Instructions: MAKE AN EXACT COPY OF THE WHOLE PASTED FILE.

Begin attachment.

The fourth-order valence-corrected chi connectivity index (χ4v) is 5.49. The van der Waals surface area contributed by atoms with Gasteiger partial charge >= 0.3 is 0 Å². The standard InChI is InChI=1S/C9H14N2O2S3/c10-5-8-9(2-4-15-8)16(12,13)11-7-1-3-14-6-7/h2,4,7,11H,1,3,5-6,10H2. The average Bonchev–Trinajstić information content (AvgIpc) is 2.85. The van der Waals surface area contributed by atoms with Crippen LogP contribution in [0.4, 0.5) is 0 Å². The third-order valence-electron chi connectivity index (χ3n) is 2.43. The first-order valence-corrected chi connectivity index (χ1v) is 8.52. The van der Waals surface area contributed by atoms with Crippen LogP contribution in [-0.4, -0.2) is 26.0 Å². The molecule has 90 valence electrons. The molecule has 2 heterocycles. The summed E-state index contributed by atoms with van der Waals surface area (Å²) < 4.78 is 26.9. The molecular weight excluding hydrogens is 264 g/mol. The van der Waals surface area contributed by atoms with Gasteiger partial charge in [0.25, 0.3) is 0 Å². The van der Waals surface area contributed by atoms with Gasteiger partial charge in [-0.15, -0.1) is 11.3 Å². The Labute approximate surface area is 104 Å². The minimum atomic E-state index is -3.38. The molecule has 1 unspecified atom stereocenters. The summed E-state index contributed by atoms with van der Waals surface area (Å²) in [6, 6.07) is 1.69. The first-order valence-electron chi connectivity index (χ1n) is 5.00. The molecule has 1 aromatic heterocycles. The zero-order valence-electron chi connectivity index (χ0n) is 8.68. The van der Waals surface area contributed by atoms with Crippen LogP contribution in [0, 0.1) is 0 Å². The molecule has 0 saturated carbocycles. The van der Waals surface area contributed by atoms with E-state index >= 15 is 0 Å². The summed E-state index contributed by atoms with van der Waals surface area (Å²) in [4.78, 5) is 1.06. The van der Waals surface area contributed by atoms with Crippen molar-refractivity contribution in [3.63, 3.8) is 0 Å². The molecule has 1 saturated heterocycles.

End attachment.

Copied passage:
The fourth-order valence-corrected chi connectivity index (χ4v) is 5.49. The van der Waals surface area contributed by atoms with Gasteiger partial charge >= 0.3 is 0 Å². The standard InChI is InChI=1S/C9H14N2O2S3/c10-5-8-9(2-4-15-8)16(12,13)11-7-1-3-14-6-7/h2,4,7,11H,1,3,5-6,10H2. The average Bonchev–Trinajstić information content (AvgIpc) is 2.85. The van der Waals surface area contributed by atoms with Crippen LogP contribution in [0.4, 0.5) is 0 Å². The third-order valence-electron chi connectivity index (χ3n) is 2.43. The first-order valence-corrected chi connectivity index (χ1v) is 8.52. The van der Waals surface area contributed by atoms with Crippen LogP contribution in [-0.4, -0.2) is 26.0 Å². The molecule has 90 valence electrons. The molecule has 2 heterocycles. The summed E-state index contributed by atoms with van der Waals surface area (Å²) < 4.78 is 26.9. The molecular weight excluding hydrogens is 264 g/mol. The van der Waals surface area contributed by atoms with Gasteiger partial charge in [0.25, 0.3) is 0 Å². The van der Waals surface area contributed by atoms with Gasteiger partial charge in [-0.15, -0.1) is 11.3 Å². The Labute approximate surface area is 104 Å². The minimum atomic E-state index is -3.38. The molecule has 1 unspecified atom stereocenters. The summed E-state index contributed by atoms with van der Waals surface area (Å²) in [6, 6.07) is 1.69. The first-order valence-electron chi connectivity index (χ1n) is 5.00. The molecule has 1 aromatic heterocycles. The zero-order valence-electron chi connectivity index (χ0n) is 8.68. The van der Waals surface area contributed by atoms with Crippen LogP contribution in [0, 0.1) is 0 Å². The molecule has 0 saturated carbocycles. The van der Waals surface area contributed by atoms with E-state index >= 15 is 0 Å². The summed E-state index contributed by atoms with van der Waals surface area (Å²) in [4.78, 5) is 1.06. The van der Waals surface area contributed by atoms with Crippen molar-refractivity contribution in [3.63, 3.8) is 0 Å². The molecule has 1 saturated heterocycles.